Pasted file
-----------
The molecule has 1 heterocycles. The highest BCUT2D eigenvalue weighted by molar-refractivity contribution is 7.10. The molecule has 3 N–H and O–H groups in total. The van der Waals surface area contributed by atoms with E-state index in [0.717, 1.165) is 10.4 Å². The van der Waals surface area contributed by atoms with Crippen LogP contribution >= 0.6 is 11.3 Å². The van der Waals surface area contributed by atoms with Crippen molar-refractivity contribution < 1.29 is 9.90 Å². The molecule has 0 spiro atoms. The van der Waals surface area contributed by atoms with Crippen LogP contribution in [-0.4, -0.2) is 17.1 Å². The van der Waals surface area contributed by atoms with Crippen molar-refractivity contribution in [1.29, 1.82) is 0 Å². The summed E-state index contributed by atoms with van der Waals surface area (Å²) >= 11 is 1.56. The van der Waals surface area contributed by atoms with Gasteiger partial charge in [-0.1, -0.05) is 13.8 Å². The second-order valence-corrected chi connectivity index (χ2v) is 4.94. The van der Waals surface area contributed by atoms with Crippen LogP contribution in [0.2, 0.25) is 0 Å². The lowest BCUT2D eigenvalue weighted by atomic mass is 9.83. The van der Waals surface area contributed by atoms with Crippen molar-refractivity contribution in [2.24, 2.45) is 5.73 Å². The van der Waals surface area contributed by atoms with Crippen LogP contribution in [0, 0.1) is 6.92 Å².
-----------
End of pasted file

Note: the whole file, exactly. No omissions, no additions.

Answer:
The molecule has 1 heterocycles. The highest BCUT2D eigenvalue weighted by molar-refractivity contribution is 7.10. The molecule has 3 N–H and O–H groups in total. The van der Waals surface area contributed by atoms with E-state index in [0.717, 1.165) is 10.4 Å². The van der Waals surface area contributed by atoms with Crippen LogP contribution >= 0.6 is 11.3 Å². The van der Waals surface area contributed by atoms with Crippen molar-refractivity contribution < 1.29 is 9.90 Å². The molecule has 0 spiro atoms. The van der Waals surface area contributed by atoms with Crippen LogP contribution in [-0.4, -0.2) is 17.1 Å². The van der Waals surface area contributed by atoms with Crippen molar-refractivity contribution in [1.29, 1.82) is 0 Å². The summed E-state index contributed by atoms with van der Waals surface area (Å²) >= 11 is 1.56. The van der Waals surface area contributed by atoms with Gasteiger partial charge in [-0.1, -0.05) is 13.8 Å². The second-order valence-corrected chi connectivity index (χ2v) is 4.94. The van der Waals surface area contributed by atoms with Crippen LogP contribution in [0.2, 0.25) is 0 Å². The lowest BCUT2D eigenvalue weighted by atomic mass is 9.83. The van der Waals surface area contributed by atoms with Crippen molar-refractivity contribution in [2.24, 2.45) is 5.73 Å². The van der Waals surface area contributed by atoms with Crippen LogP contribution in [0, 0.1) is 6.92 Å².